Lost in her reverie it took several minutes before the prickling of the hairs on her neck that signaled she was being watched finally made themselves known.
Snapping the book shut, Helena looked up sharply, preparing in that split second to see Myka's father or mother standing there and trying to gather the last scattered parts of her mind still clinging to the author's vision in the book she reached to put back on the shelf.
Her hand stilled in the middle of its task.
It was neither of Myka's parents.
Instead, Myka herself leaned carefully against a shelf watching Helena and the expression on her face
Helena Wells considered herself a more than adequate writer (alright if she were being honest she considered herself a damned good writer). And where she fell short, she had the works of dozens, even hundreds of the world's finest minds and greatest poets to call on. The artificer had read countless descriptions of love in half a dozen languages, some not spoken for a thousand years.
And yet every time Myka looked at her like that, all those stories and sonnets seemed utterly inadequate. Indeed, human language itself seemed a pitiful construction; mere mortality grasping at the infinite reaches of human emotion and hoping to describe things that can only be lived.
So if Helena had only quaint phrases like 'it took her breath away,' she felt, in some part of her, that she could be forgiven. After all she was only human and it was nothing but the truth.
Time and time again since her resurrection these small moments between them caught her unprepared yet each was more joyous and wondrous than the last. Rarely did Myka speak out loud. She didn't need to. What was between them was written in their own language of loss and hope, longing and desire, trust and triumph. It was inked not in words on paper or even the scars on their skin, but in the beating of their hearts, perhaps even the entwining of their souls. It was a language that had the power to make Helena unaware of anything around her and forget that Time still moved forward. But most of all, in those moments, Helena understood completely, irrevocably, that she was loved; wholly and without reservation. It was not a guess or a theory. It was a certainty like a universal constant as implacable and inexorable as gravity.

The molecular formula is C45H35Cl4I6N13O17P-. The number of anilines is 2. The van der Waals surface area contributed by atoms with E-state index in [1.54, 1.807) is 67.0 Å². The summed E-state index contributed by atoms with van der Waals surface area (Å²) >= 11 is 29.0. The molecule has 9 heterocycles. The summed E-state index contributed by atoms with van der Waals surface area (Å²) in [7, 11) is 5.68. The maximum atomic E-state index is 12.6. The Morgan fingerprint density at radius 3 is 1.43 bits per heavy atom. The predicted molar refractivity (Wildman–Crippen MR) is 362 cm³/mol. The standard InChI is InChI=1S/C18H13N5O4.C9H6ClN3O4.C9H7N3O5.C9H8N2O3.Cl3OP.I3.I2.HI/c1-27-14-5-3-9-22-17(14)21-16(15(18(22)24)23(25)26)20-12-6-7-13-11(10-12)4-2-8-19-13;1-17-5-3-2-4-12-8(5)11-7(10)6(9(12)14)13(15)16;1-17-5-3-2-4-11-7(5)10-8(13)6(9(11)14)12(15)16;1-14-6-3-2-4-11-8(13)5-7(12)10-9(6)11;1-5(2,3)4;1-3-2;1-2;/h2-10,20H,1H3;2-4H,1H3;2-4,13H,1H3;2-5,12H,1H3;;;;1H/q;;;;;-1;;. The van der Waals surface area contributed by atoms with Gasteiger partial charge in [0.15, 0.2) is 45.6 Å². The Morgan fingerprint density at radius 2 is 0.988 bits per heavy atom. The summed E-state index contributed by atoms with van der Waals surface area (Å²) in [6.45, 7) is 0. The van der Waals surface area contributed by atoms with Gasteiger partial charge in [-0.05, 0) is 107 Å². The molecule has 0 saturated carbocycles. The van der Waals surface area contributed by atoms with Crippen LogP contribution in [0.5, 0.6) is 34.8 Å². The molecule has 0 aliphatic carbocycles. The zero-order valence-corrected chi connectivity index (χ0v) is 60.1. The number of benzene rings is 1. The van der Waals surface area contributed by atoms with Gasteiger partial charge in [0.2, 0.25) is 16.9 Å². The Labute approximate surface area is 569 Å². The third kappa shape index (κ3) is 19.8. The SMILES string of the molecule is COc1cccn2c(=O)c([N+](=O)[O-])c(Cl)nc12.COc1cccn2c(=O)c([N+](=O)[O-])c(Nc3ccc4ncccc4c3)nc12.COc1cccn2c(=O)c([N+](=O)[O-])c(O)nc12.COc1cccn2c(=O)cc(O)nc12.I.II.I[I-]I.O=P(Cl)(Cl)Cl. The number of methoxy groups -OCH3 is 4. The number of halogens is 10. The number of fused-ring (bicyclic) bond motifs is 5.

For someone who viewed her own soul as irreparably tarnished, it was the most precious gift; one she would gladly spend a thousand lifetimes trying to repay.
Before she could think too much on just how she would like to repay Myka, however, the gentle clearing of a throat startled both of them.
Jumping like teenagers caught necking, the two agents turned. Standing behind Myka was a short, slender woman with a welcoming, no-nonsense look, greying hair and Myka's eyes.
"Mom!" Myka beamed and hugged the diminutive woman tightly while Helena tried to ignore the inevitable feeling of awkwardness.
She needn't have worried.
With easy grace, Jeannie Bering stepped forward and wrapped her arms around Helena, who was as surprised by the gesture as she was to feel tall. Clearly Myka gained her height from her father.
Moving back, Jeannie held on to Helena's shoulders and the agent blinked as that gentle, welcoming smile turned downright devilish.